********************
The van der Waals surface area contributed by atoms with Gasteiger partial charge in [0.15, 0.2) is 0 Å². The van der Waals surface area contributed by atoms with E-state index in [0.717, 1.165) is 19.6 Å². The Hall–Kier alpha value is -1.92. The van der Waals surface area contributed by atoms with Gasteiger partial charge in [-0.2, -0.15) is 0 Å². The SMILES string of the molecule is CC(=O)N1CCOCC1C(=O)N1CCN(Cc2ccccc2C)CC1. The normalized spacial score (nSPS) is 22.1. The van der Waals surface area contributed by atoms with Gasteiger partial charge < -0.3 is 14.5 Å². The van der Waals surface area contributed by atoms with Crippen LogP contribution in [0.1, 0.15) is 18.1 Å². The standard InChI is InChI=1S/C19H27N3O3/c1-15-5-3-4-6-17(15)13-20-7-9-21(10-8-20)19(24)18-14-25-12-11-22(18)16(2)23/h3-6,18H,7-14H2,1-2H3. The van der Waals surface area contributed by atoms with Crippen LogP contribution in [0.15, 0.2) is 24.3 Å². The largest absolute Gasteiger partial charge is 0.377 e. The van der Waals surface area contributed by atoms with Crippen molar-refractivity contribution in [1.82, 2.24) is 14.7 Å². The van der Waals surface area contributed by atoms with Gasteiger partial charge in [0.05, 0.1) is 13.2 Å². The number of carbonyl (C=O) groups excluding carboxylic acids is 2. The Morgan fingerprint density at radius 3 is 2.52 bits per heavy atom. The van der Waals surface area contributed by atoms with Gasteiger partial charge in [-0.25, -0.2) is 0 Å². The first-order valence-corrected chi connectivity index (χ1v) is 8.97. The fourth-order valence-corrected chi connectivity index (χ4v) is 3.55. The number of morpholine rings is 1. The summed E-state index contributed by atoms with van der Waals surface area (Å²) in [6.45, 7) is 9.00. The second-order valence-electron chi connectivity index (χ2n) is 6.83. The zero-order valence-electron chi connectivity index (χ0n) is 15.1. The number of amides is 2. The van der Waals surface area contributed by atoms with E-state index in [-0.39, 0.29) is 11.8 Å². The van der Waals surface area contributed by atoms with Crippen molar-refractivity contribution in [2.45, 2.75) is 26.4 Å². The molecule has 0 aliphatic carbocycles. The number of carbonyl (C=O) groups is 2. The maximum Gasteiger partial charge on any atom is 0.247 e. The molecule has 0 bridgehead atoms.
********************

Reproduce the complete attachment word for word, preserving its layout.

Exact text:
The van der Waals surface area contributed by atoms with Gasteiger partial charge in [0.15, 0.2) is 0 Å². The van der Waals surface area contributed by atoms with E-state index in [0.717, 1.165) is 19.6 Å². The Hall–Kier alpha value is -1.92. The van der Waals surface area contributed by atoms with Gasteiger partial charge in [-0.2, -0.15) is 0 Å². The SMILES string of the molecule is CC(=O)N1CCOCC1C(=O)N1CCN(Cc2ccccc2C)CC1. The normalized spacial score (nSPS) is 22.1. The van der Waals surface area contributed by atoms with Gasteiger partial charge < -0.3 is 14.5 Å². The van der Waals surface area contributed by atoms with Crippen LogP contribution in [0.1, 0.15) is 18.1 Å². The standard InChI is InChI=1S/C19H27N3O3/c1-15-5-3-4-6-17(15)13-20-7-9-21(10-8-20)19(24)18-14-25-12-11-22(18)16(2)23/h3-6,18H,7-14H2,1-2H3. The van der Waals surface area contributed by atoms with Crippen LogP contribution in [0.15, 0.2) is 24.3 Å². The largest absolute Gasteiger partial charge is 0.377 e. The van der Waals surface area contributed by atoms with Crippen molar-refractivity contribution in [1.82, 2.24) is 14.7 Å². The van der Waals surface area contributed by atoms with Gasteiger partial charge in [0.05, 0.1) is 13.2 Å². The number of carbonyl (C=O) groups excluding carboxylic acids is 2. The Morgan fingerprint density at radius 3 is 2.52 bits per heavy atom. The van der Waals surface area contributed by atoms with Gasteiger partial charge in [-0.25, -0.2) is 0 Å². The first-order valence-corrected chi connectivity index (χ1v) is 8.97. The fourth-order valence-corrected chi connectivity index (χ4v) is 3.55. The number of morpholine rings is 1. The summed E-state index contributed by atoms with van der Waals surface area (Å²) in [6.45, 7) is 9.00. The second-order valence-electron chi connectivity index (χ2n) is 6.83. The zero-order valence-electron chi connectivity index (χ0n) is 15.1. The number of amides is 2. The van der Waals surface area contributed by atoms with E-state index in [-0.39, 0.29) is 11.8 Å². The van der Waals surface area contributed by atoms with Crippen molar-refractivity contribution in [2.45, 2.75) is 26.4 Å². The molecule has 0 aliphatic carbocycles. The number of carbonyl (C=O) groups is 2. The maximum Gasteiger partial charge on any atom is 0.247 e. The molecule has 0 bridgehead atoms.